The twin-engine combat platform proved popular with the forces of the Japanese Empire during World War 2 (1939-1945) - they offered capable bomb loads, strong performance, and the operational ranges needed to cover the vast reaches of the Pacific. One mid-war twin-engine bomber development became the Yokosuka P1Y "Ginga" (meaning "Galaxy") which was developed for the Imperial Japanese Navy (IJN) but intended for service from established land bases. Production reached 1,102 units before war's end. The Allies codenamed the bomber "Frances".
The Yokosuka Naval Air Technical Arsenal pushed for a new modern combining the operational range, firepower, and performance of the best platforms then available to the IJN. In additional to conventional level bombing, it was thought to include a capability for dive bombing and torpedo bombing to make for a more multi-faceted battlefield performer. Engineers elected for a conventional monoplane design form incorporating the two engines at each wing leading edge. The nose section of the aircraft was glazed for good vision out-of-the-cockpit and for bombing. The wing mainplanes were mid-mounted appendages and the tail given a traditional single-rudder form. A "tail-dragger" undercarriage was used. The operating crew would number three. Dimensions included a length of 49 feet, a wingspan of 65.5 feet and a height of 14 feet. Empty weight was 16,000lb against a Maximum Take-Off Weight (MTOW) of 29,765lb.
The engines were 2 x Nakajima NK9C "Homare 12" series 18-cylinder radial piston engines of 1,825 horsepower each. Performance specifications included a maximum speed of 340 miles per hour, a cruising speed of 230 miles per hour, a range out to 3,340 miles, and a service ceiling up to 30,840 feet.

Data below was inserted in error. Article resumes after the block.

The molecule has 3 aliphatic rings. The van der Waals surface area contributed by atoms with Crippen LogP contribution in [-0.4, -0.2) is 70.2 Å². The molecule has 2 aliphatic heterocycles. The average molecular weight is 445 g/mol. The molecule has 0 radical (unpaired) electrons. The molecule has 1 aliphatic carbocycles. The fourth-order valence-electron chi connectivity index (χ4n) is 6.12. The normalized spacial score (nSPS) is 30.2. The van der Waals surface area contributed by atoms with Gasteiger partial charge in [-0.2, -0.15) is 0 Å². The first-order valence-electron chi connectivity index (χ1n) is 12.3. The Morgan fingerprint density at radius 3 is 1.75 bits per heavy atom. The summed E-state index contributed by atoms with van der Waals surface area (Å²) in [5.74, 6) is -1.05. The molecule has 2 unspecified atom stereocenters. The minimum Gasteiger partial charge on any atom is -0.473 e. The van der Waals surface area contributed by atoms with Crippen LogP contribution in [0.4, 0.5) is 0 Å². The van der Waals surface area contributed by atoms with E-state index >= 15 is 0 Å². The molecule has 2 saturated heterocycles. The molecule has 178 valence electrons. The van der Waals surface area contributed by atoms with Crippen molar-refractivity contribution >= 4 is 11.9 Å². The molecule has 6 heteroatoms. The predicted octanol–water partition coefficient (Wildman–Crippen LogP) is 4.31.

Beyond the internal bombload of 2,205lb (or 1 x 1,800lb torpedo), the aircraft typically carried defensive armament in the form of 1 x 20mm Type 99 cannon in the nose and 1 x 13mm Type 2 heavy machine gun facing aft on a trainable mounting).
A first-flight of a P1Y prototype occurred during August 1943 and this led to a contract order for 1,002 aircraft which came from Nakajima factories. Twelve total prototypes were eventually constructed testing and mainly carried the Homare 11 series radial. Production yielded variants from the original P1Y1 with Homare 11 or Homare 12 engines to the thirty P1Y1 ground attack forms (these fitted 20 x 20mm Type 99 cannons to specifically target American B-29s on the ground). A non-flying ground replica for decoy purposes was also built under the "MXY10" designator. Production peaked in 1944 with 620 examples of all variants delivered and a further 434 followed during the first half of 1945.
Introduction of the P1Y was during October 1944 and the type saw combat service until the end of the war in August of 1945. By this time, the Japanese situation had deteriorated enough to showcase the P1Y bombers as kamikaze weapons against Allied warships. This proved the case during the Okinawa assault that helped pave the way for the Japanese surrender. At the end of the war, at least three P1Y examples were delivered to the United States for testing.
One notable offshoot of the P1Y program became the P1Y2 "Kyokko" ("Aurora") which was a night-fighter / night-intruder version of the original. Kawanishi handled manufacture of 96 of this aircraft which carried Mitsubishi Kasei engines (due to the growing scarcity of the Homare engines) and were fitted with radar kits. Armament included an oblique-firing system which allowed for attacking bombers from their more vulnerable bellies. However, this design failed to produce the needed performance to assail enemy Boeing B-29 Superfortresses and were therefore reconfigured to their traditional bomber roles before the end.
Over twenty IJN squadrons fielded the P1Y including the 302nd Kokutai which became the sole night-fighter group.